* Copyright:   all rights reserved.                    *
 * Author:      tomgee,                                 *
 * Date:        21-09-03 01:34                          *
 * Description: a class wrapping all kinds of timing    *
 *              under windows.                          *
 ********************************************************
 * link KERNEl32.lib for QueryPerformanceCounter()      *
 * link winmm.lib for timeGetTime()                     *
 * Version:     1.0 2003-10-06                          *
 ********************************************************/


#ifndef CTTIMER_H
#define CTTIMER_H

#include <ctime>          // for clock()
#include <Windows.h>      // for timeGetTime() and QueryPerformanceCounter()

class CtTimer
{
public:
    CtTimer();
    ~CtTimer(){};
    
    enum{
        FN_CLOCK = 0,       // use function clock() .
        FN_TIMEGETTIME,     // use function timeGetTime().
        FN_QP,              // use function QueryPerformance();
        
        FN_MAX
        }; 
private:
    LARGE_INTEGER m_qstart, m_qend;
    LARGE_INTEGER m_perffreq;
    long m_start, m_end;
    short m_fn;
public:
    void SetFunction(short fn);
    void Start();
    void End();
    double Elapse();
    double Test();
        
};

CtTimer::CtTimer()
{
    QueryPerformanceFrequency(&m_perffreq);
    m_fn = FN_CLOCK;
}

void CtTimer::SetFunction(short fn)
{
    if (fn<FN_MAX) m_fn = fn;
}

void CtTimer::Start()
{   
    switch(m_fn)
    {
        case FN_CLOCK:        m_start =clock(); break;
        case FN_TIMEGETTIME:   m_start = timeGetTime(); break;
        case FN_QP:           QueryPerformanceCounter(&m_qstart);break;
        default:              ;  
    }

}

void CtTimer::End()
{
    switch(m_fn)
    {
        case FN_CLOCK:        m_end =clock(); break;
        case FN_TIMEGETTIME:   m_end = timeGetTime(); break;
        case FN_QP:           QueryPerformanceCounter(&m_qend);break;
        default:              ;  
    }
}

double CtTimer::Elapse()
{
    if (FN_QP == m_fn)
        return(((double)(m_qend.QuadPart- m_qstart.QuadPart)/(double)m_perffreq.QuadPart));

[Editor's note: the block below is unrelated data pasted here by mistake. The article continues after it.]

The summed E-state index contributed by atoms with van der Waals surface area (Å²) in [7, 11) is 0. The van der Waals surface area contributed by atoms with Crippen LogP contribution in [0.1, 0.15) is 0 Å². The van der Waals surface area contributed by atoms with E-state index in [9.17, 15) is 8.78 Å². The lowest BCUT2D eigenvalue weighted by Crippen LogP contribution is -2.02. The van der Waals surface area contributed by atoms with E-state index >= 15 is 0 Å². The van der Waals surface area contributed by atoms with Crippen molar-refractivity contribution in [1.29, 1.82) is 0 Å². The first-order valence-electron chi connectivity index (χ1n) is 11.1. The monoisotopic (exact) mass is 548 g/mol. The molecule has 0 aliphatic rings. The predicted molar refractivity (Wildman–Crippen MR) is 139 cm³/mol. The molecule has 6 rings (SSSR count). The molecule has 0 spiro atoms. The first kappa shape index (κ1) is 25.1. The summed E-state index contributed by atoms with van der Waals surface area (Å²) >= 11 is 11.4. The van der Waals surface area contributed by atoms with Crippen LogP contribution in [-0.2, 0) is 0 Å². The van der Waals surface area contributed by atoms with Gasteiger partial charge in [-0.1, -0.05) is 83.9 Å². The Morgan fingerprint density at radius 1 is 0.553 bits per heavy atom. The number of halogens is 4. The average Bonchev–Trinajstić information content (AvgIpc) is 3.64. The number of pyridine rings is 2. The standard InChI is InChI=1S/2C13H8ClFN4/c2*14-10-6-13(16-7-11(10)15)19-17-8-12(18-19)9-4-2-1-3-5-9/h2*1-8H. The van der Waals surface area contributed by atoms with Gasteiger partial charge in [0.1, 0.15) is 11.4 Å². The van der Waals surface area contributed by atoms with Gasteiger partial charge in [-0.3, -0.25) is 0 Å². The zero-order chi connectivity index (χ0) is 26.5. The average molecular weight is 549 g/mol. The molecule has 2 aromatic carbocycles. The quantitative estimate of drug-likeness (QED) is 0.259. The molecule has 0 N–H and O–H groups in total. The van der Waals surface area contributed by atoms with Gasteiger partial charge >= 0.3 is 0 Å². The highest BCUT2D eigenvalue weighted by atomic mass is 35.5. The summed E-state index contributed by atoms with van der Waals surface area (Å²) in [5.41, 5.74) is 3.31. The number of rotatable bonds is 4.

else
        return (double)(m_end - m_start);    
}

double CtTimer::Test()
{
    Start();
    Sleep(500);
    End();
    return Elapse();
}

#endif


A Literal Converter for Integers

Introduction

Electronic engineers often feel the need to plot experiment data observed from electronic instruments (e.g. Oscilloscope meters). More often than not, the data is stored in one format (e.g. hexadecimal), while the plotting software needs another input format (e.g. decimal). This is quite inconvenient. I finally decided to wrap the conversion into a C++ class: CLiteralConverter. In practice, integer literals usually come in four guises: decimal, octal, hexadecimal, and binary literals. So CLiteralConverter only provides conversion between these four formats.

 

Although demonstrated with a MFC demo application, The code is written in standard C++. So it can be used with different platforms easily.
 

 

C++ Constructor & Destructor

The following piece of code shows the birth and death of an object

under various circumstances: when the constructor and destructor are called.

 

#include <iostream>

using std::cout;

using std::endl;

 

class CScopeTest

{

private:

      static int count;

      int index;

public:

      CScopeTest() {index = count++; cout<<"ctor"<<index<<endl;}     

      ~CScopeTest() {cout<<"dtor"<<index<<endl;}           

     

};

int CScopeTest::count = 1;

 

void f()

{

    CScopeTest t3;

}

 

CScopeTest t1;

 

int main()

{

    cout<<">> main()\n";

    CScopeTest t2;

    static CScopeTest t4;

    f();

    cout<<"<< main()\n";

    return 0;

}

 

Result:

ctor1
>> main()
ctor2
ctor3
ctor4
dtor4
<< main()
dtor2
dtor3
dtor1